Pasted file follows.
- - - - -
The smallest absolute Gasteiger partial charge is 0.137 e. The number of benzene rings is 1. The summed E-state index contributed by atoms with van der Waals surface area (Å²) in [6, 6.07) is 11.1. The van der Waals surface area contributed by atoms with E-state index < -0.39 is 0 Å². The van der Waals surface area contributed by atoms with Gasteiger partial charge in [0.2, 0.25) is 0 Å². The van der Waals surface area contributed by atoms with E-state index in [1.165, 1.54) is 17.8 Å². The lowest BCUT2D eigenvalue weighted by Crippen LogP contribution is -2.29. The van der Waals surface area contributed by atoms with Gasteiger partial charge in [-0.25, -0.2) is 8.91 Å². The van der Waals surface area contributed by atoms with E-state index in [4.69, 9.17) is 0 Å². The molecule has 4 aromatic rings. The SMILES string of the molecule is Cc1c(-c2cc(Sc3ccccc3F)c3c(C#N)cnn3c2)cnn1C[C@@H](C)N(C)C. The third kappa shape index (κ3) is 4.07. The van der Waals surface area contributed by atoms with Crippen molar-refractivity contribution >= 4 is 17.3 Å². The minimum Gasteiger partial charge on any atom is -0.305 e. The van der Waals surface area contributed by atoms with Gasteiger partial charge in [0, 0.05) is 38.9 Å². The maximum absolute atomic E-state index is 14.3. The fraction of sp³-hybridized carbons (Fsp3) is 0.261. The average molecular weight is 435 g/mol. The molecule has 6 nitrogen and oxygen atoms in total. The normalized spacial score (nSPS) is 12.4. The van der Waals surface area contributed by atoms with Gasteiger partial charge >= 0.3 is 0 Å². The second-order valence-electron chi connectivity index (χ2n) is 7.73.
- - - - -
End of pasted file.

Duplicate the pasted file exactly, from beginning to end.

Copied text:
The smallest absolute Gasteiger partial charge is 0.137 e. The number of benzene rings is 1. The summed E-state index contributed by atoms with van der Waals surface area (Å²) in [6, 6.07) is 11.1. The van der Waals surface area contributed by atoms with E-state index < -0.39 is 0 Å². The van der Waals surface area contributed by atoms with Gasteiger partial charge in [0.2, 0.25) is 0 Å². The van der Waals surface area contributed by atoms with E-state index in [1.165, 1.54) is 17.8 Å². The lowest BCUT2D eigenvalue weighted by Crippen LogP contribution is -2.29. The van der Waals surface area contributed by atoms with Gasteiger partial charge in [-0.25, -0.2) is 8.91 Å². The van der Waals surface area contributed by atoms with E-state index in [4.69, 9.17) is 0 Å². The molecule has 4 aromatic rings. The SMILES string of the molecule is Cc1c(-c2cc(Sc3ccccc3F)c3c(C#N)cnn3c2)cnn1C[C@@H](C)N(C)C. The third kappa shape index (κ3) is 4.07. The van der Waals surface area contributed by atoms with Crippen molar-refractivity contribution >= 4 is 17.3 Å². The minimum Gasteiger partial charge on any atom is -0.305 e. The van der Waals surface area contributed by atoms with Gasteiger partial charge in [0, 0.05) is 38.9 Å². The maximum absolute atomic E-state index is 14.3. The fraction of sp³-hybridized carbons (Fsp3) is 0.261. The average molecular weight is 435 g/mol. The molecule has 6 nitrogen and oxygen atoms in total. The normalized spacial score (nSPS) is 12.4. The van der Waals surface area contributed by atoms with Gasteiger partial charge >= 0.3 is 0 Å². The second-order valence-electron chi connectivity index (χ2n) is 7.73.